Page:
Home » Expert Q & A » Eating Disorders » Eating Disorders: Dr. Lani Chin

Anorexia criteria

  • anonymous Asks ...
    anonymous

    What causes an eating disorder?
    I am a little confused about what causes an eating disorder. Is an eating disorder caused by trying to be skinny and then having that get out of control and causing changes and malfunctions in the brain? Or is an eating disorder caused by trying to control your emotions and control the world by controlling what you eat? I am trying to understand a family members anorexia and I find that it is hard to get a clear answer what it’s really caused by. Can you help to shed some light on this for me?

  • Dr. Lani Chin Says ...
    Dr. Lani Chin

    Thanks for your post. I'll try my best to answer your question.

    Here is what a psychologist or mental health professional uses to diagnose anorexia:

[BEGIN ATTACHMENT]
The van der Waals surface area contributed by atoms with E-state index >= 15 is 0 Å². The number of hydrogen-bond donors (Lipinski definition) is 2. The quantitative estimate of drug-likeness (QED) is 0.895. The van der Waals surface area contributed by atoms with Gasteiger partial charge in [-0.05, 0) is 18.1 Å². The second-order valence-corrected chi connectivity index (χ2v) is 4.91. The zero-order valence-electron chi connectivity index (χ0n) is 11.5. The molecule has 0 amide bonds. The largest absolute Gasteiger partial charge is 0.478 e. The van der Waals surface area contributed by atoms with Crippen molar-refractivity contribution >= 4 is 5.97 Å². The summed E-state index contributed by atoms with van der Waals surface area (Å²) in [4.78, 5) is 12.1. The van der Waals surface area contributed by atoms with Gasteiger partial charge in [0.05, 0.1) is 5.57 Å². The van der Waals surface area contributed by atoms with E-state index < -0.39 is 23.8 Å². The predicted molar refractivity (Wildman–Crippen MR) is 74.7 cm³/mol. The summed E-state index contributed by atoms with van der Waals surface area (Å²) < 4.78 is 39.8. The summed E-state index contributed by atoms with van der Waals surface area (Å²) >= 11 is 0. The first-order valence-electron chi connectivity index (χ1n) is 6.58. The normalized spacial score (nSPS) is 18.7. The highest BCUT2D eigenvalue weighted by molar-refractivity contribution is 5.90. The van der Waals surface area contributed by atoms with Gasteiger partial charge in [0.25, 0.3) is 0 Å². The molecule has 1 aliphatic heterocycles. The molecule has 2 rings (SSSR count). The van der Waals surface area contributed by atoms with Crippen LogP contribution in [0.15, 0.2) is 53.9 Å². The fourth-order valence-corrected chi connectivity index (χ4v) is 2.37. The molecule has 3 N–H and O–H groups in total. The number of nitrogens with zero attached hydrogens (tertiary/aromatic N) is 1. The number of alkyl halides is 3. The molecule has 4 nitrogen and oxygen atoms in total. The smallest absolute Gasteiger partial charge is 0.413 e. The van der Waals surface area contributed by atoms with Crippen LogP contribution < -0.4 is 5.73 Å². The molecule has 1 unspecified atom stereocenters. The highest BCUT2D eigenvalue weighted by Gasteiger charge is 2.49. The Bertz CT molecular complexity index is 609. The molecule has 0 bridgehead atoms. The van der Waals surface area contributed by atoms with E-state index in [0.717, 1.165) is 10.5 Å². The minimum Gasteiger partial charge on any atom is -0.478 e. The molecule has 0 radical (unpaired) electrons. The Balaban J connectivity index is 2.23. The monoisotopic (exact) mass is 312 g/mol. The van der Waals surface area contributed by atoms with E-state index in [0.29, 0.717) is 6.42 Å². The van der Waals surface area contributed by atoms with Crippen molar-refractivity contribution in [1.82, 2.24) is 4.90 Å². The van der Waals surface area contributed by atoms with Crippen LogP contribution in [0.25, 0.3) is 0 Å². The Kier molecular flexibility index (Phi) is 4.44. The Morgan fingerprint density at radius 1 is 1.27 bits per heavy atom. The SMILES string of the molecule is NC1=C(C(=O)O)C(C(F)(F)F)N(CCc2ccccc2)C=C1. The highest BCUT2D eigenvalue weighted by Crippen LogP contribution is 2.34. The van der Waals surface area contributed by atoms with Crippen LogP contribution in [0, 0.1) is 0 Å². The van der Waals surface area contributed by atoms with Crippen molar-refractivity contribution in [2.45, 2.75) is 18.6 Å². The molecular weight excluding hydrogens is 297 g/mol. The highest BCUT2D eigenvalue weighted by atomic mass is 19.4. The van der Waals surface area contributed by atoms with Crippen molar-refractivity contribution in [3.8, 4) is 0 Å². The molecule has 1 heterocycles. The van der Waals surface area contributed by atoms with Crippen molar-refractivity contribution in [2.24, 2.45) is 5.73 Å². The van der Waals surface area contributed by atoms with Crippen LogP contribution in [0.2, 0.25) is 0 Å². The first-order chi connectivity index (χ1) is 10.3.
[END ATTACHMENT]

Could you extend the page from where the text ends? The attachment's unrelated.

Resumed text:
A. Refusal to maintain body weight at or above a minimally normal weight for age and height (e.g., weight loss leading to maintenance of body weight less than 85% of that expected; or failure to make expected weight gain during period of growth, leading to body weight less than 85% of that expected).

    B. Intense fear of gaining weight or becoming fat, even though underweight.

    C. Disturbance in the way in which one's body weight or shape is experienced, undue influence of body shape on self-evaluation, or denial of the seriousness of the current low body weight.

    D. In postmenarcheal females, amenorrhea, i.e., the absence of at least three consecutive menstrual cycles.

    Type: Restricting Type vs. Binge-Eating/Purging Type.

    This is taken directly from DSM-IV. American Psychiatric Association. (1994). Diagnostic and Statistical Manual of Mental Disorders (4th ed.). Washington, DC.

    So to answer your question, there are a few components to an eating disorder. There are physical and emtional factors that impact disordered eating. It's difficult to say if it's the brain that is malfunctioning or someone's need to control their emotions. While these are both certainly relevant, they cannot fully explain why someone may or may not have an eating disorder. I hope this helps. Good luck to you and your family member.

Related expert answers

Featured Experts

Find Treatment
Browse by region »